Lloyd Schwartz was born in Brooklyn, New York, graduated from Queens College, New York in 1962 and earned his Ph.D. from Harvard in 1976.
Schwartz's books of poetry include Cairo Traffic (University of Chicago Press, 2000) and the chapbook Greatest Hits 1973-2000 (Pudding House Press, 2003) , which were preceded by Goodnight, Gracie (1992) and These People (1981). He edited the collection Elizabeth Bishop and Her Art (University of Michigan Press, 1983). In 1990, he adapted These People for the Poets' Theatre in a production called These People: Voices for the Stage, which he also directed.
Schwartz was awarded the Pulitzer Prize for Criticism in 1994 for his work with The Boston Phoenix.
Schwartz served as co-editor of an edition of the collected works of Elizabeth Bishop for the Library of America, entitled Elizabeth Bishop: Poems, Prose, and Letters (2008).
Lloyd Schwartz and Ralph Hamilton, 1988, by Robert Giard
His poems, articles, and reviews have appeared in The New Yorker, The Atlantic, Vanity Fair, The New Republic, The Paris Review, Ploughshares, Agni, The Pushcart Prize, and The Best American Poetry. Between 1968 and 1982 he worked as an actor in the Harvard Dramatic Club, HARPO, The Pooh Players, Poly-Arts, and the NPR series The Spider's Web, playing such roles as Scrooge (A Christmas Carol), the Mock Turtle (Alice in Wonderland), Froth (Measure for Measure), Trofimov (The Cherry Orchard), Zeal-of-the-Land Busy (Bartholomew Fair), The Worm (In the Jungle of Cities), Krapp (Krapp's Last Tape), the Disciple John (Jesus: A Passion Play for Cambridge), and played a leading role in Russell Merritt's short satirical film The Drones Must Die. He also directed two operas, Ravel's L'Heure Espagnol (Boston Summer Opera Theatre) and Stravinsky's Mavra (New England Chamber Opera Group), 1972.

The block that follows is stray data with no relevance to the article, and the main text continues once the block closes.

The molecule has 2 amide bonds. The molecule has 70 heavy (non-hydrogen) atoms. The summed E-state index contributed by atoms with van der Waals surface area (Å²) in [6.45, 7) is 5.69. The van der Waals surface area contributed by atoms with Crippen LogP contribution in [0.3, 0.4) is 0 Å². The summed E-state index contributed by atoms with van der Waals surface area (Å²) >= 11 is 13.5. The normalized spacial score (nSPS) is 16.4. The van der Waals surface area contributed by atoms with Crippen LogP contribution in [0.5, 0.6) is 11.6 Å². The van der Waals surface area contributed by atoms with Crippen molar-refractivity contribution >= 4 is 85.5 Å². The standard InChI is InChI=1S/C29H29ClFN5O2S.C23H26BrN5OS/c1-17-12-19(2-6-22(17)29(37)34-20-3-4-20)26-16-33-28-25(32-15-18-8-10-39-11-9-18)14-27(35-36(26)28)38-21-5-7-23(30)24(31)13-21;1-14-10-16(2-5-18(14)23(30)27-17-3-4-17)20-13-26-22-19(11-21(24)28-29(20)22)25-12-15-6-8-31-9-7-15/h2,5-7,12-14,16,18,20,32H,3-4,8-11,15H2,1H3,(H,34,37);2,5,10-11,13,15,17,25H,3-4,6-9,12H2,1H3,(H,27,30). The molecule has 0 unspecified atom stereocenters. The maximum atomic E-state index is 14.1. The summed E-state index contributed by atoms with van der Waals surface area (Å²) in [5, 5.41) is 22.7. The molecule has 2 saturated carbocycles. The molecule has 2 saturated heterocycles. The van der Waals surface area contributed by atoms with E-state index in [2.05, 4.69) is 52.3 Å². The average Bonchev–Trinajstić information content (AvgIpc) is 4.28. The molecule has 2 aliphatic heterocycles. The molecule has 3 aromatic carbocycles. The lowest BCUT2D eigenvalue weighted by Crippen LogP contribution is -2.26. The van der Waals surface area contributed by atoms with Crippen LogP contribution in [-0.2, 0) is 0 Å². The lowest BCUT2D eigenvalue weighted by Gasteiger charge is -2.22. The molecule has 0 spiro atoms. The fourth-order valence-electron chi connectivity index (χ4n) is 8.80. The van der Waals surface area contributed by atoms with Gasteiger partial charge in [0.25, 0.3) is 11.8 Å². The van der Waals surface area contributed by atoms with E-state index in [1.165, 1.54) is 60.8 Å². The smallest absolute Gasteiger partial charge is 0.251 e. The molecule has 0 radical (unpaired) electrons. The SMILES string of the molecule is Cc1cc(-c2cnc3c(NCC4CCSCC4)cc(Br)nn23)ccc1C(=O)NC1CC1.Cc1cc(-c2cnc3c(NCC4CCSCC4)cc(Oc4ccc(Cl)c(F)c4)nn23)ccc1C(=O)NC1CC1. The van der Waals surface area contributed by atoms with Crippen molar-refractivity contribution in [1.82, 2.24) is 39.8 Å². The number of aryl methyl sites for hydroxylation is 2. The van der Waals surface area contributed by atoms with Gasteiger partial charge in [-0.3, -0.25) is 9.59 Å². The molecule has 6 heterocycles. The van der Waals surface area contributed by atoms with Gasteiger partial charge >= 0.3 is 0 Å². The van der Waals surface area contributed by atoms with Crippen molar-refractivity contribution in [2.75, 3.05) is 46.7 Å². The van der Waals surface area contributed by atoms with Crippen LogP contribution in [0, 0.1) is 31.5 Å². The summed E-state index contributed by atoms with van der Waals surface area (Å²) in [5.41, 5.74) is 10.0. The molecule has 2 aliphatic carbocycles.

His partner for more than 30 years was artist Ralph Hamilton, who died in 2006: "My lovable, impossible friend of more than 30 years, the artist Ralph Hamilton, died on February 19, of complications from diabetes. He was only 59. It’s a very sad loss. He was one of Boston’s most original and searching painters and had been doing some of his most ambitious and moving work."
Lloyd Schwartz, 1988, by Robert Giard (http://beinecke.library.yale.edu/dl_crosscollex/brbldl_getrec.asp?fld=img&id=1124047)
American photographer Robert Giard is renowned for his portraits of American poets and writers; his particular focus was on gay and lesbian writers. Some of his photographs of the American gay and lesbian literary community appear in his groundbreaking book Particular Voices: Portraits of Gay and Lesbian Writers, published by MIT Press in 1997. Giard’s stated mission was to define the literary history and cultural identity of gays and lesbians for the mainstream of American society, which perceived them as disparate, marginal individuals possessing neither. In all, he photographed more than 600 writers. (http://beinecke.library.yale.edu/digitallibrary/giard.html)